International collaboration. I done it! Now give me a Fulbright.

At a party last Halloween, I was in the middle of one such pedantic diatribes when a sloshed hipster put down her Solo cup, glared over her fashionably thick-rimmed glasses and slurred that “Well, nature is always f***ing changing, why should anyone care?” and then proceeded to read us the Gospel of Libertarianism according to Rand Paul.

Rather than dealing with such differences in perspective with maturity and grace, I have resolved to cease providing real explanations. Instead, I’m going to offer an anecdote from the field back in May. This story will elucidate why we should band birds.

We had just captured a male Golden-winged Warbler. Once we had its basic measurements, we lined it up on grid paper to take a series of standardized photographs of its head patterns. One of my pet projects is checking out plumage symmetry, variation, and extent of acquired vs. intrinsic pigments. But right when I got the camera focused, I noticed something. Slide1 Do you see it? No? Look closer. Slide2No. I mean, closer. Slide3Now do you see? Once I noticed, I couldn’t look away. It was like some paranormal force was drawing me in… Slide4 …and I was falling… Slide5 …deeper…Slide6 …and deeper… Slide7 Slide8 That’s right. That bird–and every other bird I’ve handled since–is secretly plotting the demise of all humanity. They’re Lucifer’s agents on Earth, here to drag us kicking and screaming into Hell.  Don’t believe me? Then check out this Grey Catbird.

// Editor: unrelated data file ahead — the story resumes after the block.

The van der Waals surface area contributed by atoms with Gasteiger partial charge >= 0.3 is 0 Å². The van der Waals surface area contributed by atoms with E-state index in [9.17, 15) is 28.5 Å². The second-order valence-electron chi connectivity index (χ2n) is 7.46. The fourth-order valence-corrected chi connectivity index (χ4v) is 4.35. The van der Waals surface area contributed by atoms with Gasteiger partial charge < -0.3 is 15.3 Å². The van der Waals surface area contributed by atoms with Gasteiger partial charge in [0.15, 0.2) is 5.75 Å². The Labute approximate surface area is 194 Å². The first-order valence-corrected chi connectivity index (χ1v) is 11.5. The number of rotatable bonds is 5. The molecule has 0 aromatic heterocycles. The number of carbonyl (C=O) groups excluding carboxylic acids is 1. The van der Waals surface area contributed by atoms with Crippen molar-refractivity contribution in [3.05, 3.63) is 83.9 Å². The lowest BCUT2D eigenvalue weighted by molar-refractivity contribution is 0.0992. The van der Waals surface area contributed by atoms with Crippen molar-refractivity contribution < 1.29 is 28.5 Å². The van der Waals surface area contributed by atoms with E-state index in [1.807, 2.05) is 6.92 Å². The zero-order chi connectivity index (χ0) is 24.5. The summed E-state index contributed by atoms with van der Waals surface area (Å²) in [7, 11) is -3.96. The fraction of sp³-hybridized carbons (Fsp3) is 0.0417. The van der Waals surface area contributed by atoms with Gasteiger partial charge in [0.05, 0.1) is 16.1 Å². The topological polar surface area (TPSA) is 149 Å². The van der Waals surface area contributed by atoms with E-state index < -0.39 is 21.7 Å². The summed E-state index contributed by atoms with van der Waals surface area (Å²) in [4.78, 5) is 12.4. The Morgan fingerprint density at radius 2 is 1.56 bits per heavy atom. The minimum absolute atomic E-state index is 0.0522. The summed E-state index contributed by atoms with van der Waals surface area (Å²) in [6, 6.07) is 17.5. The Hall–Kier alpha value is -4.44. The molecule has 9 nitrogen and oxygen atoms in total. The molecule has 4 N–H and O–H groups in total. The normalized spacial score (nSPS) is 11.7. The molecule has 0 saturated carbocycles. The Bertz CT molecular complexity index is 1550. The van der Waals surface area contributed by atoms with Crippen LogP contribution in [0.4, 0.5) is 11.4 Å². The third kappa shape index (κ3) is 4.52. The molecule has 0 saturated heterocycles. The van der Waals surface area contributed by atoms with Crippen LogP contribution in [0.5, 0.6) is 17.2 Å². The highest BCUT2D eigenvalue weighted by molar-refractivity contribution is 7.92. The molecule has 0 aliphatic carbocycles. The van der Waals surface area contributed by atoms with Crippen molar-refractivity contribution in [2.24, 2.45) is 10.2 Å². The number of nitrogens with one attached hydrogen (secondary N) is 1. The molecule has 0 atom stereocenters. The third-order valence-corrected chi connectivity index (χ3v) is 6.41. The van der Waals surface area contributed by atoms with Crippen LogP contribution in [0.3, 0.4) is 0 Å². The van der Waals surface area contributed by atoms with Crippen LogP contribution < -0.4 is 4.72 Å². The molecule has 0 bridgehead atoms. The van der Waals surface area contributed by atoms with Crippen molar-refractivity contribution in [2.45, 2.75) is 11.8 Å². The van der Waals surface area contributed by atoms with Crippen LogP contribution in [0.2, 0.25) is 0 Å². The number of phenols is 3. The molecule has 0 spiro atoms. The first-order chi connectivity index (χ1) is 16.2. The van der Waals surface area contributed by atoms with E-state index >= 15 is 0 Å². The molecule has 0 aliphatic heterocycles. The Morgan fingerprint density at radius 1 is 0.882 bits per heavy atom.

Slide1Slide2 Or this Indigo Bunting:

Slide3   Or this Wood Thrush:

Slide4So that’s why I band birds: I am going to save us all from these wicked feathered demons by studying their ecology.

 

*Some people are genuinely concerned for the well-being of the birds, a sentiment I appreciate and am happy to address.